After the “civil curfew” day, people are complaining that the attitude of the forces has changed. “Now, they don’t allow us to open shops even in mornings and evenings,” bemoaned a shopkeeper in Trehgam village.

Here, the forces’ presence has been reduced after 12 days of stringent restrictions on Public moment. However, the police and paramilitary were deployed in larger numbers on Tuesday morning.

“The cops manning the barricades started checking papers of car drivers and bikers and whosoever was found without mandatory documents was beaten and detained in the village police station,” a local said. “They have visibly become all the more hostile and aggressive towards the public.”

The next day commissioner of the district Anshul Garg visited the area and held a meeting with sarpanches of the area. They discussed the situation and updated the DC about the public issues. The visuals from the meeting were aired in next day’s bulletins on government-run channel DD Kashir. Some of the sarpanches places hands on their faces to avoid being recognised.

“They were afraid that they would be publicly shamed for meeting a government official,” said the local.

There are over 50 pharmacies outside sub-district hospital in Kupwara. Most are shut. Some are half open and some operate from the back door.  At one shop there is a crowd of costumers. Most of them have come for getting medicines for critical health issues. One person asks for medicine for epilepsy problem. Fortunately, he gets one strip. The seller at the counter tells him this was the last strip. “We will go to Srinagar tomorrow but we can’t promise you that we will be able get it from the dealer.”

The market is running short of life-saving drugs like insulin. Only over the counter drugs like antibiotics are available in abundance.  We have not been able to call our seller in Jammu to place orders,” Umar Malik, a leading dealer of life-saving drugs in Srinagar, said.

Communication Woes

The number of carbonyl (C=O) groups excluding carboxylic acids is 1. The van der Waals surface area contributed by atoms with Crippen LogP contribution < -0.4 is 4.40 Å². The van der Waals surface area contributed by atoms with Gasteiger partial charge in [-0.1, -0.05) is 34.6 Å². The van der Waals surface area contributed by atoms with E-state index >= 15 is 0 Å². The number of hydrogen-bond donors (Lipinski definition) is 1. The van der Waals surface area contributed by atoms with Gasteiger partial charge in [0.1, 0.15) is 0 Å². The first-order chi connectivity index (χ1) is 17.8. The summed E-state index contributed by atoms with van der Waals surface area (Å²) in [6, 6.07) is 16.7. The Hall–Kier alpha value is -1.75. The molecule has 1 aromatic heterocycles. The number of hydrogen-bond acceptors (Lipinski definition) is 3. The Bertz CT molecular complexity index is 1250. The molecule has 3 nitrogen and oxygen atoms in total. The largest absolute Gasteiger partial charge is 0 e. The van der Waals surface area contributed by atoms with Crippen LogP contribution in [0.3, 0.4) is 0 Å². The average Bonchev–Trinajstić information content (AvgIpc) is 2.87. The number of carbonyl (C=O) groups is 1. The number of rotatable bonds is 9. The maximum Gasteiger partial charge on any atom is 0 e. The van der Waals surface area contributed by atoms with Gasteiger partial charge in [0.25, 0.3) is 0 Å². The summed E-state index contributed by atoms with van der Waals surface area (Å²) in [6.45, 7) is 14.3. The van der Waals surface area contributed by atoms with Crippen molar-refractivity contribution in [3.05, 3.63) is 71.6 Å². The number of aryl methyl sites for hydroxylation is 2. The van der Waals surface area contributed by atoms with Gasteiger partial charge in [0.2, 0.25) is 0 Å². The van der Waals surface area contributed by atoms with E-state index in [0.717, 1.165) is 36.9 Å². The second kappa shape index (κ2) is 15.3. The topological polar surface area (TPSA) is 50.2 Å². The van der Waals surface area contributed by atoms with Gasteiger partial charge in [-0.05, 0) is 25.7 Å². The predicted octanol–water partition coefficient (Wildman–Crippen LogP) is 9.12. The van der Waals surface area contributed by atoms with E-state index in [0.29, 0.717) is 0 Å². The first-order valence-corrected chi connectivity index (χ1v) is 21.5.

Communication is a huge problem here and many families have not heard from their loved ones since August 05. There is a wedding scheduled in Mohammad Yasin’s family next month but they haven’t heard a word from groom’s side who live in a far off village.

“They haven’t been able to pay a visit to us. We don’t even know as yet whether the marriage ceremony is going to be conducted on schedule at all,” bemoaned Yasin.

While some landline connections were restored in parts of Srinagar, no one in Kupwara enjoys “the privilege”.  Many residents said they are fortunate that someone in their family is in the police department.

“My uncle who is a Munshi at a police station calls my brother every day to check in on him and we get updated regularly,” said Sajad Mir of Lolab area whose brother is currently in Delhi.

Though newspapers are published in Srinagar, only one newspaper reaches Kupwara, that too, occasionally. It is Tameel-e-Irshad, a widely circulated Urdu newspaper. Its owner originally hails from a village in Kupwara district. But its circulation remains confined to Kupwara town. The villages don’t get newspapers these days. The residents complain that Indian news channels do not show the truth. “They only show government propaganda only,” said Tahir Bhat, a student.

Under these circumstances, people have moved back to radio transistors in search of credible news. “I got my old transistor fixed and now l tune to BBC Urdu every evening,” said Gulzar Bhat in Poshpora. His neighbour Ali Mohammad, who unfortunately does not own a transistor, goes to Gulzar’s home every evening to hear BBC Urdu news bulletin. “Only international press is credible on Kashmir,” Ali said.